Hon. R. Coleman: No, Mr. Chair.

           J. MacPhail: In terms of the ongoing investigation, do the police keep the Solicitor General informed of ongoing investigation activities, or do they simply come to him when they require further action by him?

           Hon. R. Coleman: Only when there's further action required. They have not been briefing me relative to this investigation. They have said on a number of occasions in other meetings that they would hope as much information as possible would soon be made public. It is their wish to have that happen, and of course, that is not within their capability. That's within the decision of the courts. I believe the next date is April 1 that there may be something released with regard to the public and the investigation.
           There are a variety of interests that are involved with regard to that. They are conducting their investigation. That's what I would expect them to do. If they had an issue with regard to resources or with regard to something that needed to be done that would not jeopardize the investigation, they may come to me. Other than that, they don't put me in that position, and I don't discuss the investigation publicly to jeopardize it either.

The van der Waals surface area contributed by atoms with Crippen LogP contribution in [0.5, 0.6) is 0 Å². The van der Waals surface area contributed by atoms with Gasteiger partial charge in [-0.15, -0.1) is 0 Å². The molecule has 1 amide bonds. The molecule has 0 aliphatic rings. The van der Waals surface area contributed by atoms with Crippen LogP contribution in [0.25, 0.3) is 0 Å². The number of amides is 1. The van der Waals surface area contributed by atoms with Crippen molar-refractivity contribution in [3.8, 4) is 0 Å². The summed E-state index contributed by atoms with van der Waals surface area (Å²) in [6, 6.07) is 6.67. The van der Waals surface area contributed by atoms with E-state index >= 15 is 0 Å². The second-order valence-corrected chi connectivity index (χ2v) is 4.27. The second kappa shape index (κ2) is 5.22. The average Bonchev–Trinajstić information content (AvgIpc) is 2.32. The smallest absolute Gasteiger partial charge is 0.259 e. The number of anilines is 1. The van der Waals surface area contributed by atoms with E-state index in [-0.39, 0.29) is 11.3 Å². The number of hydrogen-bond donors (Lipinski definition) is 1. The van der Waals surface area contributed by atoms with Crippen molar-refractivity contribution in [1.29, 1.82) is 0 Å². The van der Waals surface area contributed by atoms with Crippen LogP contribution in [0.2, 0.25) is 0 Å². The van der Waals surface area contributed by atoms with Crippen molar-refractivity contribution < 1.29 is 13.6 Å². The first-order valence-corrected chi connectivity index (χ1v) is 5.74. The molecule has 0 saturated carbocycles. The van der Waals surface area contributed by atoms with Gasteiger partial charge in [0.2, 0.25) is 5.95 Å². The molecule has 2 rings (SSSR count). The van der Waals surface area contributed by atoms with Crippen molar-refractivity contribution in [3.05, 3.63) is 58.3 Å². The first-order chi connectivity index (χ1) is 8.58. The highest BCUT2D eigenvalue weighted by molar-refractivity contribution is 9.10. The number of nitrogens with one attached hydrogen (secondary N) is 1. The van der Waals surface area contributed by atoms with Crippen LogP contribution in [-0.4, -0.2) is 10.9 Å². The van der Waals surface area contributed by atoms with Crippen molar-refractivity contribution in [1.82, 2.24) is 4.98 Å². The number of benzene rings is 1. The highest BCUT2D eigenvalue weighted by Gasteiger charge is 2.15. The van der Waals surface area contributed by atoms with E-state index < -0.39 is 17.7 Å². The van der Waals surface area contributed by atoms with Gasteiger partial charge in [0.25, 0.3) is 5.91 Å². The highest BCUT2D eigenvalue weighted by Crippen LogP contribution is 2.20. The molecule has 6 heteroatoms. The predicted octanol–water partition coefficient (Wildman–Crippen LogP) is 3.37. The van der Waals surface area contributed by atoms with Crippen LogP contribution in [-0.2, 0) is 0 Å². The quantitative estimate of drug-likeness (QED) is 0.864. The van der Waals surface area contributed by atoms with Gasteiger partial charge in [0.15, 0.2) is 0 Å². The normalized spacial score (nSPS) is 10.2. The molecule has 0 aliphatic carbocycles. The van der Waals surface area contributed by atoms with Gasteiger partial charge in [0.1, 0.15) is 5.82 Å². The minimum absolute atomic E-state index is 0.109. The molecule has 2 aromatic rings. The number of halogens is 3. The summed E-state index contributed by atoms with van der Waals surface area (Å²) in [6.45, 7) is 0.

J. MacPhail: Just to be clear, who comes to the Solicitor General? What police forces come to the Solicitor General on this matter?

           Hon. R. Coleman: In this particular case, it's the RCMP.

           J. MacPhail: Sorry. Is it in the case of both the aspects of the warrant — the proceeds of crime and corruption and then the other one, the summary that was just released? I don't know what summary phrase we're using for the other ones. The two separate avenues of investigation…. Are both being handled by the RCMP?